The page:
There are some days when I am in the zone: sitting quietly, back straight, eyes shut, my mind and body still and calm as I listen to my meditation app. That’s the sort of scenario many friends of mine envision when I tell them about my goal of meditating almost every day. Over 12 years into my practice, I find myself thinking that that is the “right” way to meditate.
But get this: There is no wrong or right way. This is hard to swallow for perfectionists like me; people who crave order and a sense of control. Some days I feel fidgety beyond reason, incorrigibly distracted, mentally scrolling through my to-do list, wondering how even a 10-minute meditation track can feel like it’s taking up so much time. Some days I put off my morning meditation until bedtime, which often results in skipping it all together. You can’t fail at this; there’s no winning or losing.
Learning to Let Go
Within a couple of months of starting my mindfulness journey back in 2008, I had learned how to pause before panicking, to engage with my breath to calm my nerves. Did I turn into a perpetually calm, cool, and collected woman? No, but I certainly lean toward those attributes more than I used to.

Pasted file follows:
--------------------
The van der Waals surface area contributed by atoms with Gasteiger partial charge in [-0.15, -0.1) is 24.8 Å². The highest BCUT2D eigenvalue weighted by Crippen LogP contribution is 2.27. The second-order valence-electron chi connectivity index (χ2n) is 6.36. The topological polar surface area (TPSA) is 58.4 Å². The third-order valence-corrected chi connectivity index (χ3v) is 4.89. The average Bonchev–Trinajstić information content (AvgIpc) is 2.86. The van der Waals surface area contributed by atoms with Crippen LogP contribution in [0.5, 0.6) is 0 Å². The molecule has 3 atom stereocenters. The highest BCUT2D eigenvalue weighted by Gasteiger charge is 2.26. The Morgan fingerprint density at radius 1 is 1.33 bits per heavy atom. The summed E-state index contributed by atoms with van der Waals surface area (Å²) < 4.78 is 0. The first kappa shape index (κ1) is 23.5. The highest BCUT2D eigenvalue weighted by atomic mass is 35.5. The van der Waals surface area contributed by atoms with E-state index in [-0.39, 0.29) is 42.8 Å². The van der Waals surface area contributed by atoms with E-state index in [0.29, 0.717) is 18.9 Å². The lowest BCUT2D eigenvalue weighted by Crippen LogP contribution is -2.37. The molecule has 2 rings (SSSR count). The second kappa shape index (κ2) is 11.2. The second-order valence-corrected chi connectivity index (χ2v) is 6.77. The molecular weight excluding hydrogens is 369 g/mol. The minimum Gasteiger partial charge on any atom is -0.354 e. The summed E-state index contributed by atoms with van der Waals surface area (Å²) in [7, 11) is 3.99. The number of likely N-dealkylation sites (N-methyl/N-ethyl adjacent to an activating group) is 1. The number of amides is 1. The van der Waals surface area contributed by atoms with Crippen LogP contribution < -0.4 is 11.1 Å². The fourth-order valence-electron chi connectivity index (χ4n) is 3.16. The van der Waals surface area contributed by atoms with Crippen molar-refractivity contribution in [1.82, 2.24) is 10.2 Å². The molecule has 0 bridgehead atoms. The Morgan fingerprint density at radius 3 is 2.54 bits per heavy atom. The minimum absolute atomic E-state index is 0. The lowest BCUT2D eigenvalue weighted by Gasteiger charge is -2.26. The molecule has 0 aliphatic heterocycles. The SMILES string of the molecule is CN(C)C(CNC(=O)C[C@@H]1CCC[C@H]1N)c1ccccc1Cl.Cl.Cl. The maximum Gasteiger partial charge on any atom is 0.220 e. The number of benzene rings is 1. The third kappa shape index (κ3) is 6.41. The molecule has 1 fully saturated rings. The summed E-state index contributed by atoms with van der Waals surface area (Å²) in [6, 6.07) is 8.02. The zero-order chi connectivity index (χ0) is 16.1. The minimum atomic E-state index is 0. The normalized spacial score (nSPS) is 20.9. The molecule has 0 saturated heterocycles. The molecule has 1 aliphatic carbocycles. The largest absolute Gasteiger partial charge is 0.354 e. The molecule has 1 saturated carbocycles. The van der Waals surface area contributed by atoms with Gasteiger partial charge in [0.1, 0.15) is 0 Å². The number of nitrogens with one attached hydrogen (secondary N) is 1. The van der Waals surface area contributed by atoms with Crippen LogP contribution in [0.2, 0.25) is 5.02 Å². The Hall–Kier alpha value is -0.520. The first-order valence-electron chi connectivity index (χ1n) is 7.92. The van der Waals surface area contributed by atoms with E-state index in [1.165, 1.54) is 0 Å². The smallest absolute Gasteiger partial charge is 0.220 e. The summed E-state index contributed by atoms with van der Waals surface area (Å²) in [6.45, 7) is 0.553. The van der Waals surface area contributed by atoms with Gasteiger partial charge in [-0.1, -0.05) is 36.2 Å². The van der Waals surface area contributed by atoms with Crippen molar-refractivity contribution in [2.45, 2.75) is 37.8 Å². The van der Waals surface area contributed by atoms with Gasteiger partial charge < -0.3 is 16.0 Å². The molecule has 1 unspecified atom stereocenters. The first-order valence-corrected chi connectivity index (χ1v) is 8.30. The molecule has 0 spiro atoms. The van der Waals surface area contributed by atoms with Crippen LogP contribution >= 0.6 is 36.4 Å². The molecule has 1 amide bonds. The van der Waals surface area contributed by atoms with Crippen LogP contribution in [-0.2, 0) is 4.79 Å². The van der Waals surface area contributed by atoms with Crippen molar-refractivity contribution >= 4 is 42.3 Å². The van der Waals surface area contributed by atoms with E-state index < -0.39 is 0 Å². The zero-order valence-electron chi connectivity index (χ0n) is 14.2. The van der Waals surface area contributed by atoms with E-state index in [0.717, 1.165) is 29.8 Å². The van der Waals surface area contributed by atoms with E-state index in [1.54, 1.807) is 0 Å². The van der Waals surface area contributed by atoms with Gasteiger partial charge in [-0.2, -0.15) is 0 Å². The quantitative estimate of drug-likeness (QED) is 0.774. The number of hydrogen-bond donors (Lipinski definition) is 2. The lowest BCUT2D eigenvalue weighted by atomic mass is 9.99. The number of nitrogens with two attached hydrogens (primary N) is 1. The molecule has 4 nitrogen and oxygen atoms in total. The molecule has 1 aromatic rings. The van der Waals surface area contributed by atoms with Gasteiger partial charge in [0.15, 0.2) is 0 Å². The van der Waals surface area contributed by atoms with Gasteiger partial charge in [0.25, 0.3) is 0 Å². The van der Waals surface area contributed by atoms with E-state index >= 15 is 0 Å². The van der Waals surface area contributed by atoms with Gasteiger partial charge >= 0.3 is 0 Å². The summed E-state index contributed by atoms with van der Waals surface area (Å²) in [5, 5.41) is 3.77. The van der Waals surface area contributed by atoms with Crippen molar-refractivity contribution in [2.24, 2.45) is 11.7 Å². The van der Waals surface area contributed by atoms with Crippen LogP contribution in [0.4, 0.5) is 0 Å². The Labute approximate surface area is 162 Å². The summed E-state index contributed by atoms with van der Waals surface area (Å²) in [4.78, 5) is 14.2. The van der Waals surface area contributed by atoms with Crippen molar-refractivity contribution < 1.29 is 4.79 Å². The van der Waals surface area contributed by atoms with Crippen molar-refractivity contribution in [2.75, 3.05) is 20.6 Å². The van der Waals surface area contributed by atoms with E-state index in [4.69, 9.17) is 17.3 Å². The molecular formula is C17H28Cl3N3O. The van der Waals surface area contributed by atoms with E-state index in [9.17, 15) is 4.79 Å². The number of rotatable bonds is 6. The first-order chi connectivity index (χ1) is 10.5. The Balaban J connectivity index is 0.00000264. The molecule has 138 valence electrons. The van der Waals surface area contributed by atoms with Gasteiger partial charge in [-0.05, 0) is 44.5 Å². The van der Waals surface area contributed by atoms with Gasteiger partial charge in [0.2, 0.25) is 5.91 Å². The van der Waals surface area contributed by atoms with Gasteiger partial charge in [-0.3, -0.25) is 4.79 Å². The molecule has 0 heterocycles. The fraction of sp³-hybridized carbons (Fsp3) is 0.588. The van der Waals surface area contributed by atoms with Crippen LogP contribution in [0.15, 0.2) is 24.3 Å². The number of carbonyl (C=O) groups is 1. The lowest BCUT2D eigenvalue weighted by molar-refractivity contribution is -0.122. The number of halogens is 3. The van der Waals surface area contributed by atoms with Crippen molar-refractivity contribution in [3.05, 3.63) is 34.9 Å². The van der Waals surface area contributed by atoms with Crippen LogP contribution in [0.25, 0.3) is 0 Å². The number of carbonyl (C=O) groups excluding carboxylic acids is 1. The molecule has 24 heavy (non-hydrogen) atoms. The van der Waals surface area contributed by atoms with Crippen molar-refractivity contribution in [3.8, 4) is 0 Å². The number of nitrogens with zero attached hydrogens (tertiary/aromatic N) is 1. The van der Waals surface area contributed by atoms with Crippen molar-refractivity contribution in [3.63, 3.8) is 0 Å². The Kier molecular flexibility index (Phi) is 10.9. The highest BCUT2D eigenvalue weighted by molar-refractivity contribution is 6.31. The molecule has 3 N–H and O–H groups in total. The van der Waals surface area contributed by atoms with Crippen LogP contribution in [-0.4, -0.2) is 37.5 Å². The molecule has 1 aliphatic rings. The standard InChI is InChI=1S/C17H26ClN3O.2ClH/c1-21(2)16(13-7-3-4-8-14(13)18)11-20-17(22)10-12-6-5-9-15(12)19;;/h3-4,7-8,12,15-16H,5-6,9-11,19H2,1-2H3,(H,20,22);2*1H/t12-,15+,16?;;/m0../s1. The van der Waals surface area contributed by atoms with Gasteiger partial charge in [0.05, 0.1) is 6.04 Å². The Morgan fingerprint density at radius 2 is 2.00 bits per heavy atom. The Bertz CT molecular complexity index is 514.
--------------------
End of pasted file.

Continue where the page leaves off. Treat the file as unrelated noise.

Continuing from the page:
Did I learn to use meditation to reverse a migraine attack? Still no. But I don’t use mindfulness because I’m hoping for a cure -- I’m merely hoping to be more present and, when possible, to hear and heed my body’s “take it easy” cues when they come in.
Mindfulness allows me to recognize when I have a potential migraine attack on the horizon. Having more information about what’s going on with me leads to the ability to make smarter decisions. For example, one sign that I’ve started having a migraine episode is repeatedly rubbing one side of my neck and scalp.
Because of mindfulness, these days I catch myself doing this repetitive, unconscious movement earlier than I used to. From that point of recognition onward, I can make choices knowing that a migraine has entered the scene. I have more space and time to deliberately implement self-care behaviors. Perhaps I’ll opt out of that glass of wine, take a catnap, or swallow some migraine meds right then rather than waiting until things are much worse.
Meditative moments give me the opportunity to meet myself where I am at any given moment. When I regularly incorporate mindfulness into my day, I am quick to notice when things feel “off.” (Before I started to meditate, and even nowadays when I fall off the wagon and stop meditating for weeks at a time, it’s not until I feel really sick with migraine that I realize I hadn’t been ready to receive the warnings signaling an approaching attack.)
The changes are significant but rarely earth-shattering. Rather, the benefits of meditation are cumulative. It may seem at first like nothing much is changing day to day, only to have you look back in astonishment as you realize you are a calmer, more present person than you were a year ago. I hope you’ll give meditation a shot. What have you got to lose?